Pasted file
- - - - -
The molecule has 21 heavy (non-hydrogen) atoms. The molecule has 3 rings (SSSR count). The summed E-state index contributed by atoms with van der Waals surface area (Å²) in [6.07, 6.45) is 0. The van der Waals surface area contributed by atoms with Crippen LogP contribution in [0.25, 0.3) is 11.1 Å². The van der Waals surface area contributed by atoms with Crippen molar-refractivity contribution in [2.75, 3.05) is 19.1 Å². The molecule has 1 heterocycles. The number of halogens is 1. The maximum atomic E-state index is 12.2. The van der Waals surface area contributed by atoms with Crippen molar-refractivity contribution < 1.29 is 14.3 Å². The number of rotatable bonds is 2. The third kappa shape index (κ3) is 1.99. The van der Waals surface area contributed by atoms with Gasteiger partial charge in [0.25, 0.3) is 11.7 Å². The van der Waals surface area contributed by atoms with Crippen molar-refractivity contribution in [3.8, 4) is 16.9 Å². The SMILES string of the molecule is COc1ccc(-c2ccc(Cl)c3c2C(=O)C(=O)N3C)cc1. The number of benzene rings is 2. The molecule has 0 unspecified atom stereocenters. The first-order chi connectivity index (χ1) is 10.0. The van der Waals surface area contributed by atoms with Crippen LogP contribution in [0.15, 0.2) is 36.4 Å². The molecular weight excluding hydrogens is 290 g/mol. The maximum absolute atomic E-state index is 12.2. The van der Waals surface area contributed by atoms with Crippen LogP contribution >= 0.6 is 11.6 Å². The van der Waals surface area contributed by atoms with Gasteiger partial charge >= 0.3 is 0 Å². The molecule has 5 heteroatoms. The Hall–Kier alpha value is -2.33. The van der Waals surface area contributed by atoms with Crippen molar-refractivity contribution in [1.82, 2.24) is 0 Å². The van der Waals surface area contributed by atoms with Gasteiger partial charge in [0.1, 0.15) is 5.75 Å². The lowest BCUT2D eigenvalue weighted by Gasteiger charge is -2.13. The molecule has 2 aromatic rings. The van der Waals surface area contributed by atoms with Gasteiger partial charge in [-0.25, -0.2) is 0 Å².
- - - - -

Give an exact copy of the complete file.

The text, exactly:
The molecule has 21 heavy (non-hydrogen) atoms. The molecule has 3 rings (SSSR count). The summed E-state index contributed by atoms with van der Waals surface area (Å²) in [6.07, 6.45) is 0. The van der Waals surface area contributed by atoms with Crippen LogP contribution in [0.25, 0.3) is 11.1 Å². The van der Waals surface area contributed by atoms with Crippen molar-refractivity contribution in [2.75, 3.05) is 19.1 Å². The molecule has 1 heterocycles. The number of halogens is 1. The maximum atomic E-state index is 12.2. The van der Waals surface area contributed by atoms with Crippen molar-refractivity contribution < 1.29 is 14.3 Å². The number of rotatable bonds is 2. The third kappa shape index (κ3) is 1.99. The van der Waals surface area contributed by atoms with Gasteiger partial charge in [0.25, 0.3) is 11.7 Å². The van der Waals surface area contributed by atoms with Crippen molar-refractivity contribution in [3.8, 4) is 16.9 Å². The SMILES string of the molecule is COc1ccc(-c2ccc(Cl)c3c2C(=O)C(=O)N3C)cc1. The number of benzene rings is 2. The molecule has 0 unspecified atom stereocenters. The first-order chi connectivity index (χ1) is 10.0. The van der Waals surface area contributed by atoms with Crippen LogP contribution in [0.15, 0.2) is 36.4 Å². The molecular weight excluding hydrogens is 290 g/mol. The maximum absolute atomic E-state index is 12.2. The van der Waals surface area contributed by atoms with Crippen LogP contribution >= 0.6 is 11.6 Å². The van der Waals surface area contributed by atoms with Gasteiger partial charge >= 0.3 is 0 Å². The molecule has 5 heteroatoms. The Hall–Kier alpha value is -2.33. The van der Waals surface area contributed by atoms with Crippen molar-refractivity contribution in [1.82, 2.24) is 0 Å². The van der Waals surface area contributed by atoms with Gasteiger partial charge in [0.1, 0.15) is 5.75 Å². The lowest BCUT2D eigenvalue weighted by Gasteiger charge is -2.13. The molecule has 2 aromatic rings. The van der Waals surface area contributed by atoms with Gasteiger partial charge in [-0.25, -0.2) is 0 Å².